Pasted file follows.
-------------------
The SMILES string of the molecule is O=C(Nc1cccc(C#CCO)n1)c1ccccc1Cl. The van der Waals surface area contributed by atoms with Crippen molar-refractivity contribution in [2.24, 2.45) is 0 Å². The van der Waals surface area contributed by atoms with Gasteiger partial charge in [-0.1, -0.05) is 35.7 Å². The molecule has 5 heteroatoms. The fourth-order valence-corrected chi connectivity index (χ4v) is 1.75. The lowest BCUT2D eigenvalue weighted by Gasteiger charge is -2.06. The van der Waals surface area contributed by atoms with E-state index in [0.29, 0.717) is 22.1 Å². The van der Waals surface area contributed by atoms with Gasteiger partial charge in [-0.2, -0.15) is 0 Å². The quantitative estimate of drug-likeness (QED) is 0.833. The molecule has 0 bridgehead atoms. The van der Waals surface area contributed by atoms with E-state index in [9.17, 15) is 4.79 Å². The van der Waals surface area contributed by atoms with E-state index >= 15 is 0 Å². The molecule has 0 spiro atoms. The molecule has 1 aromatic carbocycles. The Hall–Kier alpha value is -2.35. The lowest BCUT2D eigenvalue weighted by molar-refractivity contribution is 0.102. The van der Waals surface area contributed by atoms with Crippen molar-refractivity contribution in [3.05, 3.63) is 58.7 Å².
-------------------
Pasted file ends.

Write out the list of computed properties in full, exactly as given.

The SMILES string of the molecule is O=C(Nc1cccc(C#CCO)n1)c1ccccc1Cl. The van der Waals surface area contributed by atoms with Crippen molar-refractivity contribution in [2.24, 2.45) is 0 Å². The van der Waals surface area contributed by atoms with Gasteiger partial charge in [-0.1, -0.05) is 35.7 Å². The molecule has 5 heteroatoms. The fourth-order valence-corrected chi connectivity index (χ4v) is 1.75. The lowest BCUT2D eigenvalue weighted by Gasteiger charge is -2.06. The van der Waals surface area contributed by atoms with E-state index in [0.29, 0.717) is 22.1 Å². The van der Waals surface area contributed by atoms with Gasteiger partial charge in [-0.2, -0.15) is 0 Å². The quantitative estimate of drug-likeness (QED) is 0.833. The molecule has 0 bridgehead atoms. The van der Waals surface area contributed by atoms with E-state index in [9.17, 15) is 4.79 Å². The van der Waals surface area contributed by atoms with E-state index >= 15 is 0 Å². The molecule has 0 spiro atoms. The molecule has 1 aromatic carbocycles. The Hall–Kier alpha value is -2.35. The lowest BCUT2D eigenvalue weighted by molar-refractivity contribution is 0.102. The van der Waals surface area contributed by atoms with Crippen molar-refractivity contribution in [3.05, 3.63) is 58.7 Å².